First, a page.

An investor is a restless spirit. Always on the lookout for new ways to accumulate capital. For a long time I’ve been observing an influx of investors to the real estate market. They believe in it and are looking for an opportunity. Most of them, due to various reasons, cannot carry out the investment on their own and must pass on many interesting offers. They are not aware that our legal system presents them with a wide array of possible ways to profit on real estate. Those ways involve cooperation with other players of the same or higher level of capabilities.
This article is meant to explore the subject of group investment, wherein a group is defined as any number of investors above one. Remember that investing in a group with other natural and legal persons is not the only right way to invest, and that it should be considered as a tool, used only when the investment and the investor’s situation dictate that it is the best approach.
I’d also like to point out that I treat group investment as a different model of investing in groups than the one you might find in statutory law – investment funds or joint brokerage accounts.
Investing in a group fulfils particular needs of the investors. An analysis of those needs shows us that there are 2 categories of those needs: the needs of first-time investors on the market and the needs of experienced and knowledgeable investors.
A first-time investor might be forced to work together with a group. The factors weighting in on this decision are most likely to be:
1. Fear of investment
Oftentimes an investor wants to invest, but is afraid of his own lack of knowledge about the market or the risk involved with investing large sums of money. A group of investors becomes something akin to a social proof of concept. It’s worth to note who is the most well-informed about the object of investment, who has the most experience and who is the “whiner”, that is the person who will always question received information. This way you will gain access to the cheapest panel of analysts. It will not always consist of experts, but it will undoubtedly support our individual decisions.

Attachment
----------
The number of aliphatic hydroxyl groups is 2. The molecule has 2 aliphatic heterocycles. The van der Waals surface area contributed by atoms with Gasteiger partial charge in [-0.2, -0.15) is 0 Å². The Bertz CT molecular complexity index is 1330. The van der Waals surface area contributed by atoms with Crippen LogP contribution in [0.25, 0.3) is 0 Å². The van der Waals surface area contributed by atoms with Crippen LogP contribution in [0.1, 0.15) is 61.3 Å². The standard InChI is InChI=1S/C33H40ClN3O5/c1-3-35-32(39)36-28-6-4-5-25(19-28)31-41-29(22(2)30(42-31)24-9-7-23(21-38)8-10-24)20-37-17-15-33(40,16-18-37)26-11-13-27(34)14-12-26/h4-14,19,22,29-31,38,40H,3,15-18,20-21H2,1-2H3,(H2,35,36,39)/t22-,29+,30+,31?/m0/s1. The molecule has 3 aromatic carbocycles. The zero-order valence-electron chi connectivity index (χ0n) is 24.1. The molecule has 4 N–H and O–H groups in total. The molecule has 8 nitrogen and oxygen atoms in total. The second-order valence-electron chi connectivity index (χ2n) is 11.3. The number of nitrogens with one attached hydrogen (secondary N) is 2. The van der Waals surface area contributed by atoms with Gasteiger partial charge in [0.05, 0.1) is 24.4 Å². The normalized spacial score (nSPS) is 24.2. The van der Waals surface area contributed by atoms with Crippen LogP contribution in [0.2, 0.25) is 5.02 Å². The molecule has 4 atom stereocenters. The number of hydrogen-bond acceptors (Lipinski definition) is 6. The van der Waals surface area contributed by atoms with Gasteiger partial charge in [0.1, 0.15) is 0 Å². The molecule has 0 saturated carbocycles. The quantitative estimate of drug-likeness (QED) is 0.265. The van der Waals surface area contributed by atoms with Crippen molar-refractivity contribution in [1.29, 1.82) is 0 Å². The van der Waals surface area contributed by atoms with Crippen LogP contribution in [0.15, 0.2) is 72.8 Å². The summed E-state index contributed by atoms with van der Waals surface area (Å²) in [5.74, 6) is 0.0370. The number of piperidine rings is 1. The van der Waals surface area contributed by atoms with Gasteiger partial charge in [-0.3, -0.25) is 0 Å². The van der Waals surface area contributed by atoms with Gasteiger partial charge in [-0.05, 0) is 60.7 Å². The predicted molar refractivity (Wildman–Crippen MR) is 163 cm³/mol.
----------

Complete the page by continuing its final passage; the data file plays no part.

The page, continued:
2. The need to learn before individual investments
Group investing is also the cheapest way of training. You are operating on a “live investment”, and the facilitator of the investment, be it a member of the group or a hired outside company, will have to exhibit an extraordinary amount of diligence. This way we gain access to well-prepared instructional materials, contract templates, business plans, procedure, methods of dealing with emergency situations etc. Being part of the investment lets us absorb the information quicker, because we are dealing with a real investment and our capital is at stake.
I can say from work experience that many investors who were looking for fresh opportunities on the market or who were partly involved in the projects became associates. Group collaboration opens many doors leading to surprising or underappreciated opportunities.
An experienced investor who knows the group investment tool will not forego using it.
1. Firstly, one can participate in such investments with available funds. This allows you to mount swift and effective responses to arising opportunities, which, on the real estate market, might vanish quickly – the winner is the one who can put the proverbial cash on the table. Sometimes it not need be the whole amount, but that’ a subject for another article. In the last few years I met with many investors who are probably to this date raising money for their first investment, as well as those, who invest small sums regularly.
2. Secondly, you can quickly build a portfolio of properties. This allows you to diversify not only the risk, but also the types of assets you possess and your sources of income. This might be especially valuable to people looking for a passive income. Personally, I think it’s quicker and easier to generate a passive income from trading land and from ‘flips’, than it is from buying apartments for renting – and you don’t risk involving yourself with banks and do not have to show your credit rating. Finally, diversifying your portfolio lets you operate with a higher flexibility, regardless of market trends.
3. If you participate in an investment with other people, you can always – when the circumstances force you to – cash in your part and sell it to your co-investors with a lower return on the investment. This increases the liquidity of the investment and is another motivating factor. Of course, this applies only in a situation in which we are the only ones wanting to cash in.